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Carboxyl ester lipase expression in macrophages increases cholesteryl ester accumulation and promotes atherosclerosis.

Carboxyl ester lipase ( CEL, also called cholesterol esterase or bile salt-dependent lipase) is a lipolytic enzyme capable of hydrolyzing cholesteryl esters, triacylglycerols, and phospholipids in a trihydroxy bile salt-dependent manner but hydrolyzes ceramides and lysophospholipids via bile salt-independent mechanisms. Although CEL is synthesized predominantly in the pancreas, a low level of CEL expression was reported in human macrophages. This study used transgenic mice with macrophage CEL expression at levels comparable with that observed in human macrophages to explore the functional role and physiological significance of macrophage CEL expression. Peritoneal macrophages from CEL transgenic mice displayed a 4-fold increase in [(3)H]oleate incorporation into cholesteryl [(3)H]oleate compared with CEL-negative macrophages when the cells were incubated under basal conditions in vitro. When challenged with acetylated low density lipoprotein, cholesteryl ester accumulation was 2.5-fold higher in macrophages expressing the CEL transgene. The differences in cholesteryl ester accumulation were attributed to the lower levels of ceramide and lysophosphatidylcholine in CEL-expressing cells than in CEL-negative cells. CEL transgenic mice bred to an atherosclerosis susceptible apoE(-/-) background displayed an approximate 4-fold higher atherosclerotic lesion area than apoE(-/-) mice without the CEL transgene when both were fed a high fat/cholesterol diet. Plasma level of the atherogenic lysophosphatidylcholine was lower in the CEL transgenic mice, but plasma cholesterol level and lipoprotein profile were similar between the two groups. These studies documented that CEL expression in macrophages is pro-atherogenic and that the mechanism is because of its hydrolysis of ceramide and lysophosphatidylcholine in promoting cholesterol esterification and decreasing cholesterol efflux.[1]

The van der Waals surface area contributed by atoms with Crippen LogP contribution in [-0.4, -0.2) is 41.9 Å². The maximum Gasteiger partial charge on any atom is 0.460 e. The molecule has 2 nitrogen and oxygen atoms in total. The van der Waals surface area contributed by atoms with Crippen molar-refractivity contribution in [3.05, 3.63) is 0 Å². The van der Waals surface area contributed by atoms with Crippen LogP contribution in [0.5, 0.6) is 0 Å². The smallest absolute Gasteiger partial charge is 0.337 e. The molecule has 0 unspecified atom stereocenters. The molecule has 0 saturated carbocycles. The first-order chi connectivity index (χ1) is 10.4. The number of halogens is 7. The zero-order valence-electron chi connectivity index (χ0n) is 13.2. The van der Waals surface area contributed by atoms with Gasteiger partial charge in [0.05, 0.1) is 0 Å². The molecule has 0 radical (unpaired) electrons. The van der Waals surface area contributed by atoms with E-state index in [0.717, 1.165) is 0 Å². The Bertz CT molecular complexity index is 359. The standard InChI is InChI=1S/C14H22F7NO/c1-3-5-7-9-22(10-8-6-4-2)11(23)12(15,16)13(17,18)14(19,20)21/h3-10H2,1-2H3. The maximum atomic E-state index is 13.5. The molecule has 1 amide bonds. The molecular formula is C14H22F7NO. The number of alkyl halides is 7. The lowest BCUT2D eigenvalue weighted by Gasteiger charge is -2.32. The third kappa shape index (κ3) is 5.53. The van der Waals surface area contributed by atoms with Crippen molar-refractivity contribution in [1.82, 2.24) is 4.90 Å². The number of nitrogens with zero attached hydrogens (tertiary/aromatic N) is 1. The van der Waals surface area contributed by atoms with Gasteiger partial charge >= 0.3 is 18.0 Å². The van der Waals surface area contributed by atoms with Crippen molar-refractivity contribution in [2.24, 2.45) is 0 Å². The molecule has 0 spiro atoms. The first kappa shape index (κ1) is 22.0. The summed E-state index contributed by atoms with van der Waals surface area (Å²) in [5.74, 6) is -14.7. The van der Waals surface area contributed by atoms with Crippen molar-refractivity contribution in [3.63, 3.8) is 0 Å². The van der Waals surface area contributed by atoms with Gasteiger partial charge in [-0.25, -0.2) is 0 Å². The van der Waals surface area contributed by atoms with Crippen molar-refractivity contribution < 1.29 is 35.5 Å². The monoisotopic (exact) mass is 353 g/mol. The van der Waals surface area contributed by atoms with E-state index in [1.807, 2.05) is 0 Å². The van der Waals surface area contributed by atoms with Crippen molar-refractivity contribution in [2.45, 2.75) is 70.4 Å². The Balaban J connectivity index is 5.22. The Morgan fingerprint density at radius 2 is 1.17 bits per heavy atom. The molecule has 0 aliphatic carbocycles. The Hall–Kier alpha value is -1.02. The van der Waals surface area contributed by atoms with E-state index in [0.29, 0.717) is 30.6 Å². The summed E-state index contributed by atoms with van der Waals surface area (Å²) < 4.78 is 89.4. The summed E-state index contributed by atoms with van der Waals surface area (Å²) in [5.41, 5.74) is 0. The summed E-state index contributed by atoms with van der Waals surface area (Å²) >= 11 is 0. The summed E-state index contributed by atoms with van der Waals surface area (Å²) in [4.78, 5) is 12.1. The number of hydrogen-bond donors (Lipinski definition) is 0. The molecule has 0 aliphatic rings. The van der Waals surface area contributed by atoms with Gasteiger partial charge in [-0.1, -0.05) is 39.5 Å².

1. Carboxyl ester lipase expression in macrophages increases cholesteryl ester accumulation and promotes atherosclerosis. Kodvawala, A., Ghering, A.B., Davidson, W.S., Hui, D.Y. J. Biol. Chem. (2005) [Pubmed]
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